Toronto-Dominion Bank (TSX:TD)(NYSE:TD) announced first-quarter results, posting beats on both the top and bottom lines. The company announced adjusted earnings per share (EPS) of $1.56 and revenues of $9.36 billion. As mentioned in my earnings preview article, it was important to look at adjusted EPS, as reported EPS were expected to contain a one-time charge in relation to impacts from changes to the U.S corporate tax rate. The charge negatively impacted reported earnings by $0.24 per share.
The company posted double-digit earnings growth in both its Canadian and U.S. retail divisions. Canadian retail earnings grew an impressive 12%, while its U.S. retail earnings grew by 28% on an adjusted basis. These are impressive growth numbers and solidify the argument that the company’s U.S. operations is what sets it apart from its Big Five peers. The bank will continue to benefit from a weak Canadian dollar. Wholesale banking was steady with 4% earnings growth.
The impact of expected increases in net interest margins (NIM) due to rising interest rates was mixed. NIM is the difference between net interest paid and its net interest income. As interest rates rise, NIM is expected to grow and be a boon to bank earnings.
In its Canadian operations, NIM only grew by two basis points (bps) quarter over quarter and six bps year over year (YOY). This is surprisingly low, considering Canadian interest rates grew by 75 bps YOY. The increased NIM margins were offset by the increased competition in the real estate secured lending portfolio. Could this be an interesting side effect of the new mortgage rules surrounding uninsured mortgages? As a direct result of the new rules, it’s estimated that the bank could divert as much as 20% of its unsecured mortgage business. Given the negative impact on its uninsured lending portfolio, it is not surprising to see banks be more aggressive in the secured mortgage market. In Toronto-Dominion’s U.S. operations, the NIM impact was more pronounced with an increase of 16 bps YOY.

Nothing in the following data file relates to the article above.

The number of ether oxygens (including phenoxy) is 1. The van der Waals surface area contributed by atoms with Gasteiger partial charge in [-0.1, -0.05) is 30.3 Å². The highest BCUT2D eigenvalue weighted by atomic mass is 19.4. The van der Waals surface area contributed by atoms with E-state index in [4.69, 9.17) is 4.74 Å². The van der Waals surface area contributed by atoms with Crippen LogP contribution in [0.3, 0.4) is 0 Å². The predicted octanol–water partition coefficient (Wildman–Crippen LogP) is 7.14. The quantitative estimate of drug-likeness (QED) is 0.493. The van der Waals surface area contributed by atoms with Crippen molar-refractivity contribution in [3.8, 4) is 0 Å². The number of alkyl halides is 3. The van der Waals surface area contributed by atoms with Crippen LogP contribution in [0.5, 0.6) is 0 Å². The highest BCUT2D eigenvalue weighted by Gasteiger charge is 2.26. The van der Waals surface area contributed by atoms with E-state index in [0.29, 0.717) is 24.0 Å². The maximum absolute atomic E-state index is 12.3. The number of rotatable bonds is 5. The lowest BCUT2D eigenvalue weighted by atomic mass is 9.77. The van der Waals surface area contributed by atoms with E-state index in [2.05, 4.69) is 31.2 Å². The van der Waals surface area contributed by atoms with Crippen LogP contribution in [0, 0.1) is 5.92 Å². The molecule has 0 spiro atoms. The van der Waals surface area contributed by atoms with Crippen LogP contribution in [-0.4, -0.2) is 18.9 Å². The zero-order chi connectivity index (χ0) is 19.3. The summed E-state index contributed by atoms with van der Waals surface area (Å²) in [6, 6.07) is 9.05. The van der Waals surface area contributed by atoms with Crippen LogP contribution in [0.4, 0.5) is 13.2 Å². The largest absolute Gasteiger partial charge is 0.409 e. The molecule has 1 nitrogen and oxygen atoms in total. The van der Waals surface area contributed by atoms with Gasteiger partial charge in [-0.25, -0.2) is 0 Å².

The most impressive part of Toronto-Dominion’s earnings announcement was its 11.7% dividend raise. The raise is double the average dividend-growth rate of its banking peers and is above the company’s 10-year average. Despite the surprising size of the increase, its payout ratio as a percentage of adjusted EPS dropped to 38.3%. This ratio continues to be well below its peers. As a result, Toronto-Dominion’s dividend-growth rate is poised to outperform the rest of the Big Five for the foreseeable future.
Toronto-Dominion continues to deliver for shareholders and is well positioned to deliver well into the future. An investment in Toronto-Dominion is investing made easy.
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Fool Contributor Mat Litalien is long Toronto-Dominion Bank.